New spam-fighting tools will flood the market in the next 18 months helping companies and consumers battle the growing deluge of spam that’s filling inboxes with an increasing amount of porn and money schemes, according to a new report from Giga Information Group.
“The amount of spam has increased more than four-fold during the past year,” reports Jonathan Penn, a research director at Giga, a Cambridge, Mass.-based analyst firm. “The content has become more offensive. Spam messages are no longer just innocuous solicitations, but marketing of pornographic material or services. The anti-spam market will develop rapidly in the next 18 months, as content security and anti-virus vendors address this growing problem.”
Penn points out that SurfControl’s Email Filter and Cipher Trust’s IronMail are two new spam-fighting products that already have hit the market.
Penn and other industry watchers say a slew of other products will be following close behind.
“The more tools on the market, the better,” says Ray Everett-Church, chief privacy officer for ePrivacy Group and a board member for the Coalition Against Unsolicited Email. “Users are more fed up than normal. The flood of spam has increased so dramatically in the past six or eight months that people who were merely annoyed before are now on the verge of revolution.”
Everett-Church says he too sees a growing wave of spam-fighting tools that are about to hit the market and he adds that it’s about time vendors tackle the problem. “More tools on the market means companies and consumers have more opportunities to defend themselves against spam,” he says.
Kelly Thompson, an independent anti-spam consultant and co-founder of the Forum for Responsible and Ethical Email, says she’s not overly impressed with most of the anti-spam tools that are out there now.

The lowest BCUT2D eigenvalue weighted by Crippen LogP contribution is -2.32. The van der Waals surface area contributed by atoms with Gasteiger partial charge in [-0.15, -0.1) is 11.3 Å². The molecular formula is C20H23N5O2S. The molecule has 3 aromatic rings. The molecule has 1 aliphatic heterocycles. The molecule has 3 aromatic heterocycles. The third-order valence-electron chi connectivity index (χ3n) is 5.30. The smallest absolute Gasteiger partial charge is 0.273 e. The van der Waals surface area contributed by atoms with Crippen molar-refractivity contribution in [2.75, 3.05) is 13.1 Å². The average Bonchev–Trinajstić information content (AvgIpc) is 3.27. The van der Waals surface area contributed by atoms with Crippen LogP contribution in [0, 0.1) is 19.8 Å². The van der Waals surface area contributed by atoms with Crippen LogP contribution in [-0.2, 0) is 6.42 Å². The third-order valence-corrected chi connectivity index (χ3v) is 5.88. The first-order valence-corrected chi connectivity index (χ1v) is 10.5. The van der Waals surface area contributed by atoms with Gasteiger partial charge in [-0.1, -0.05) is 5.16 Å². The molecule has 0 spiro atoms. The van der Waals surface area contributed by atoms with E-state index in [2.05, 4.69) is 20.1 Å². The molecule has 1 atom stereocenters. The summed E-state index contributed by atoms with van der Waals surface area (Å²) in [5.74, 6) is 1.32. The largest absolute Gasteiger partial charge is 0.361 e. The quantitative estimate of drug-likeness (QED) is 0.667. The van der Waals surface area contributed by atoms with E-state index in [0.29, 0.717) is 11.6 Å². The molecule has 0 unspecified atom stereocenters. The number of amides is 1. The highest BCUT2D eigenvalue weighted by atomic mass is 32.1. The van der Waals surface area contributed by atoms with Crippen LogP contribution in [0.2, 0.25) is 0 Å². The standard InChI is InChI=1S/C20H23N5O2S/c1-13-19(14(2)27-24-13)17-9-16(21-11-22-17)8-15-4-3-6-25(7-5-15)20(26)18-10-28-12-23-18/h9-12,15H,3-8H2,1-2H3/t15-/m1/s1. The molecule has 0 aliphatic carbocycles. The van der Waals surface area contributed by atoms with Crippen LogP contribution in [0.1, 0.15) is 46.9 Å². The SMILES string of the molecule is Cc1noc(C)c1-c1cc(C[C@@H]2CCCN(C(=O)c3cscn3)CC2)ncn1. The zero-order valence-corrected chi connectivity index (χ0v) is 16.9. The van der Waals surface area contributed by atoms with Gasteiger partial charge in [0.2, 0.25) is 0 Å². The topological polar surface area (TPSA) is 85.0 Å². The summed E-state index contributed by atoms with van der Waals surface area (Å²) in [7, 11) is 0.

“They vary widely in their efficacy,” says Thompson. “None of them are something I would use on my inbox.”
But Thompson also says she has a lot of hope for strong spam-fighting tools to start coming out.
“At some point, companies perceived that there was no business justification for blocking spam,” she says. “Users are becoming more angry about it. And the volume has increased so it’s costing companies more money. It’s more economically justified to buy a spam-blocking tool. It’s creating a market.”
And a major reason for users’ anger is that spam is smuttier than ever. Brightmail Inc., a San Francisco-based anti-spam company that sells software and rules to filter out spam, reported recently that email inboxes are being flooded with about 400% more unsolicited bulk email, or spam, than they were back in September.
Numbers from Mail-Abuse Prevention Systems LLC (MAPS), one of the largest anti-spam organizations out there, backs that up with its own numbers. Margie Arbon, director of operations at MAPS, recently reported that they’ve seen 600% to 700% more spam between April and June of this year, compared to the same time frame last year.
And a growing percentage of that spam is pornographic, with graphic subject lines and even images.
But with companies trying harder to block spam, Everett-Church warns network managers to be careful that they’re not blocking legitimate email along with it.
“The real challenge is to make sure these tools don’t wind up blocking legitimate email,” he warns. “That’s a real danger. You can block a lot of spam but if you block a lot of legitimate mail, you’re not a lot better off.”